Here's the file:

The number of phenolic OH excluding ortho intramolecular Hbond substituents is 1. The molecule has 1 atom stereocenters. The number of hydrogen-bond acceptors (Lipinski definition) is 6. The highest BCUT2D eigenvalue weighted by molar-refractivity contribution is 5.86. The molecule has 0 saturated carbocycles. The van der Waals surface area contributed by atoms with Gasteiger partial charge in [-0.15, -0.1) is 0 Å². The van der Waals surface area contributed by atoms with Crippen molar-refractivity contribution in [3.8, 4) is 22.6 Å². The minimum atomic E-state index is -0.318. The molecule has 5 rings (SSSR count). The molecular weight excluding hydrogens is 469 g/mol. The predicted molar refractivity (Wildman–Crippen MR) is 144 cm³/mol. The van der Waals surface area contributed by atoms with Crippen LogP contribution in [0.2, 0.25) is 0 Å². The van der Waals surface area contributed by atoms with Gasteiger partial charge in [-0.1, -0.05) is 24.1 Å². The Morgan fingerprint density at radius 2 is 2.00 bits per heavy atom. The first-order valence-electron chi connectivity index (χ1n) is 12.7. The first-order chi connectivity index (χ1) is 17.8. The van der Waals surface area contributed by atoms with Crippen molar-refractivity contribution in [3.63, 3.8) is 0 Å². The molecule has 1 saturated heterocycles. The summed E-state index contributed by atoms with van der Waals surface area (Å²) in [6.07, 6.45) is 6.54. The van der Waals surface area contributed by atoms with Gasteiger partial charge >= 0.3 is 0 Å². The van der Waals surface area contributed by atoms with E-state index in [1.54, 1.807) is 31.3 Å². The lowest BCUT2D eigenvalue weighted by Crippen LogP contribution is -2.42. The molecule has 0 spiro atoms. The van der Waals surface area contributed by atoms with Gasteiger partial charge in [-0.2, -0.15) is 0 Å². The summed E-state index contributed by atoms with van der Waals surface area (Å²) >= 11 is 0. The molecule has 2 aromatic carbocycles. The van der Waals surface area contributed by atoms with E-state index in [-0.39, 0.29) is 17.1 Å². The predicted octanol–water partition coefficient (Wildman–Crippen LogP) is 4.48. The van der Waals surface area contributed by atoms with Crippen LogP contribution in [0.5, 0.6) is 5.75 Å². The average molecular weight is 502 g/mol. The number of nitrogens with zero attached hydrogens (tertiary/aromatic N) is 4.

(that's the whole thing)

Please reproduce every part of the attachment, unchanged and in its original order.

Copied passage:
The number of phenolic OH excluding ortho intramolecular Hbond substituents is 1. The molecule has 1 atom stereocenters. The number of hydrogen-bond acceptors (Lipinski definition) is 6. The highest BCUT2D eigenvalue weighted by molar-refractivity contribution is 5.86. The molecule has 0 saturated carbocycles. The van der Waals surface area contributed by atoms with Gasteiger partial charge in [-0.15, -0.1) is 0 Å². The van der Waals surface area contributed by atoms with Crippen molar-refractivity contribution in [3.8, 4) is 22.6 Å². The minimum atomic E-state index is -0.318. The molecule has 5 rings (SSSR count). The molecular weight excluding hydrogens is 469 g/mol. The predicted molar refractivity (Wildman–Crippen MR) is 144 cm³/mol. The van der Waals surface area contributed by atoms with Crippen LogP contribution in [0.2, 0.25) is 0 Å². The van der Waals surface area contributed by atoms with Gasteiger partial charge in [-0.1, -0.05) is 24.1 Å². The Morgan fingerprint density at radius 2 is 2.00 bits per heavy atom. The first-order valence-electron chi connectivity index (χ1n) is 12.7. The first-order chi connectivity index (χ1) is 17.8. The van der Waals surface area contributed by atoms with Crippen molar-refractivity contribution in [3.63, 3.8) is 0 Å². The molecule has 1 saturated heterocycles. The summed E-state index contributed by atoms with van der Waals surface area (Å²) in [6.07, 6.45) is 6.54. The van der Waals surface area contributed by atoms with Gasteiger partial charge >= 0.3 is 0 Å². The van der Waals surface area contributed by atoms with E-state index in [1.54, 1.807) is 31.3 Å². The lowest BCUT2D eigenvalue weighted by Crippen LogP contribution is -2.42. The molecule has 0 spiro atoms. The van der Waals surface area contributed by atoms with Gasteiger partial charge in [-0.2, -0.15) is 0 Å². The summed E-state index contributed by atoms with van der Waals surface area (Å²) >= 11 is 0. The molecule has 2 aromatic carbocycles. The van der Waals surface area contributed by atoms with E-state index in [-0.39, 0.29) is 17.1 Å². The predicted octanol–water partition coefficient (Wildman–Crippen LogP) is 4.48. The van der Waals surface area contributed by atoms with Crippen LogP contribution in [0.5, 0.6) is 5.75 Å². The average molecular weight is 502 g/mol. The number of nitrogens with zero attached hydrogens (tertiary/aromatic N) is 4.